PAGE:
… There is insufficient information about how well the proposed highway caps will functionally meet the City of Portland’s adopted land use plans. Metro staff believes ODOT and FHWA should better document how the proposed design will provide public open space that offers genuine opportunities for “recreation, relaxation and respite” including details on management and maintenance of these spaces and air quality and noise levels on the caps.

There are reasonably foreseeable options to the proposed highway caps that were not explored in the design concept screening process, such as reinforced caps or a tunnel-type structure that could support some forms of development. With more robust construction, capped areas could potentially support low-density construction that could activate what might otherwise be vacant, underutilized spaces; a tunnel-style treatment could potentially support more intensive development that would have a more transformative effect on the district. Further exploration of these design concepts in the environmental process is recommended.

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On “agency coordination”:

The process for releasing the full documentation and analysis within a 45-day review period without any prior review opportunities of technical work did not allow for a full review of the analysis by Metro staff. As the designated Metropolitan Planning Organization for the Portland region and the administrator of the region’s urban growth boundary, Metro staff believes our agency should have been afforded the same opportunity as the City of Portland for prior review of technical reports on land use and transportation. Metro staff’s comments are therefore based on a high level review rather than a complete understanding of the work.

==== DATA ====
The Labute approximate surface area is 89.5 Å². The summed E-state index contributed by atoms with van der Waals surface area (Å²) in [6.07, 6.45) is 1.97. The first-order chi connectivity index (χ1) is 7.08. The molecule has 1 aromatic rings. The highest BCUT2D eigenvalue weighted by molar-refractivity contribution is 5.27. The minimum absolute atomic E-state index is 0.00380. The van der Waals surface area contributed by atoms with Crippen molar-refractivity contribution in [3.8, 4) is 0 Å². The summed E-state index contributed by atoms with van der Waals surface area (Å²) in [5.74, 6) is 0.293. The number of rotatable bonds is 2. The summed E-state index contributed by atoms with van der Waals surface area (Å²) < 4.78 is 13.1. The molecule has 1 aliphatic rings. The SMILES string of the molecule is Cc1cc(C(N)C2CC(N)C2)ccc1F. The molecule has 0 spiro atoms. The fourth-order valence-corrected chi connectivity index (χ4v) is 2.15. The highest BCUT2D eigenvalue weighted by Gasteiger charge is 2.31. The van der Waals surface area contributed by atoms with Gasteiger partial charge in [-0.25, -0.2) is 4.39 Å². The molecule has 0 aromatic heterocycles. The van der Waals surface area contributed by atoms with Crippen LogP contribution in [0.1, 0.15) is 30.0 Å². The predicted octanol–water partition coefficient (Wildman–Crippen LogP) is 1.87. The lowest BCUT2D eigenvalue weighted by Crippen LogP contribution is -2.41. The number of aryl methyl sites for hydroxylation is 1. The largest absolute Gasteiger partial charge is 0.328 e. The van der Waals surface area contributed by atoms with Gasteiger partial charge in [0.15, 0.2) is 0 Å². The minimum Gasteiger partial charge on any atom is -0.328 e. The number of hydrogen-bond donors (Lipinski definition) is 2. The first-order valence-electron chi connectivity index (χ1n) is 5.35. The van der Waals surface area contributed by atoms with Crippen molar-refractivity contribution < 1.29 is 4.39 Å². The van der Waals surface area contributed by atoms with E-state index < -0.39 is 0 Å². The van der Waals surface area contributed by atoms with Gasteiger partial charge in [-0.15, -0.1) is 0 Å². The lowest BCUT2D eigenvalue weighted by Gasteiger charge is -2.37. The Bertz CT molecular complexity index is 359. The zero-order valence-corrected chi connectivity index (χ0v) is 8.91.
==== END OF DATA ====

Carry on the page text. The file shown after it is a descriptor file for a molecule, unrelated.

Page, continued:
On emissions:

The analysis should clearly define any changes in emissions including diesel and greenhouse gases to neighborhoods along the I-5 corridor from North Portland to the South Waterfront/Lair Hill area.

On “no new capacity” claims:

The EA states (section 3.2.2) that the project does not create new capacity or add substantial capacity to I-5. This statement is not objectively true and is potentially misleading; auxiliary lanes clearly add capacity, which can be calculated using Highway Capacity Manual procedures and other traffic analysis tools.

On surface street proposals:

The width of Broadway between Williams and 1st is shown as five (5) one-way motor vehicle lanes, which is incompatible with a multimodal, mixed-use environment, and may increase in poor driver behavior. Metro staff requests alternatives to this configuration be developed and further evaluated.

Metro isn’t a fan of indirect switchbacks proposed for Clackamas bridge.

The EA does not document whether the project considered the feasibility and cost of retaining both Hancock and Flint as overcrossings. Metro staff requests this scenario be evaluated for consideration.

Metro staff recommends the final Clackamas and Hancock bridge designs include direct connections without switchbacks on both sides, as well as consideration of stairway connecting Clackamas to Wheeler to allow more direct non-ADA pedestrian access.

Metro staff recommends the project include a southbound bike lane on Williams between Broadway and Wheeler, to best connect with the Rose Quarter Transit Center